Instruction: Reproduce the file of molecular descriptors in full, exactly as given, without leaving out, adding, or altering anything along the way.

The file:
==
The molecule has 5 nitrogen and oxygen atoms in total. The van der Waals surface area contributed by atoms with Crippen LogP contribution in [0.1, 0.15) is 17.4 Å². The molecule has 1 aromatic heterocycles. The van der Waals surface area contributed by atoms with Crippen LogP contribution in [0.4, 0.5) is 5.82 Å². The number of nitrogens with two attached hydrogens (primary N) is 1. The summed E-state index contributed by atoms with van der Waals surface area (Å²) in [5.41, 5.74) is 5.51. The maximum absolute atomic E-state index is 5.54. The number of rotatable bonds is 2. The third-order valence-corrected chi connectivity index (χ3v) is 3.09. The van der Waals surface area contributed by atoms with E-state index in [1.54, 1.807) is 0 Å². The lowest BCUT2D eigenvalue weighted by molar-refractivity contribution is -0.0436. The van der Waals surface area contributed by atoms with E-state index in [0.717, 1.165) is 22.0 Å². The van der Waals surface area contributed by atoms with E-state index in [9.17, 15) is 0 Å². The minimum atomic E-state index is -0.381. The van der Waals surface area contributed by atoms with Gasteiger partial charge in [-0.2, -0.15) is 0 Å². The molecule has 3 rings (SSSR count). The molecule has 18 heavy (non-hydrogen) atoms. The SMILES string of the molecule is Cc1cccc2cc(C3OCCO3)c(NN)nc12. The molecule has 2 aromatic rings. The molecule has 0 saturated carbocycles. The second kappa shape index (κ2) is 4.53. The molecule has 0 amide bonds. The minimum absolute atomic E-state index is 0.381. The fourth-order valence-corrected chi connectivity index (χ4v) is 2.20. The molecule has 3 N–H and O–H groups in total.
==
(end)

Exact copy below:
The molecule has 5 nitrogen and oxygen atoms in total. The van der Waals surface area contributed by atoms with Crippen LogP contribution in [0.1, 0.15) is 17.4 Å². The molecule has 1 aromatic heterocycles. The van der Waals surface area contributed by atoms with Crippen LogP contribution in [0.4, 0.5) is 5.82 Å². The number of nitrogens with two attached hydrogens (primary N) is 1. The summed E-state index contributed by atoms with van der Waals surface area (Å²) in [5.41, 5.74) is 5.51. The maximum absolute atomic E-state index is 5.54. The number of rotatable bonds is 2. The third-order valence-corrected chi connectivity index (χ3v) is 3.09. The van der Waals surface area contributed by atoms with E-state index in [1.54, 1.807) is 0 Å². The lowest BCUT2D eigenvalue weighted by molar-refractivity contribution is -0.0436. The van der Waals surface area contributed by atoms with E-state index in [0.717, 1.165) is 22.0 Å². The van der Waals surface area contributed by atoms with E-state index in [9.17, 15) is 0 Å². The minimum atomic E-state index is -0.381. The van der Waals surface area contributed by atoms with Gasteiger partial charge in [-0.2, -0.15) is 0 Å². The molecule has 3 rings (SSSR count). The molecule has 18 heavy (non-hydrogen) atoms. The SMILES string of the molecule is Cc1cccc2cc(C3OCCO3)c(NN)nc12. The molecule has 2 aromatic rings. The molecule has 0 saturated carbocycles. The second kappa shape index (κ2) is 4.53. The molecule has 0 amide bonds. The minimum absolute atomic E-state index is 0.381. The fourth-order valence-corrected chi connectivity index (χ4v) is 2.20. The molecule has 3 N–H and O–H groups in total.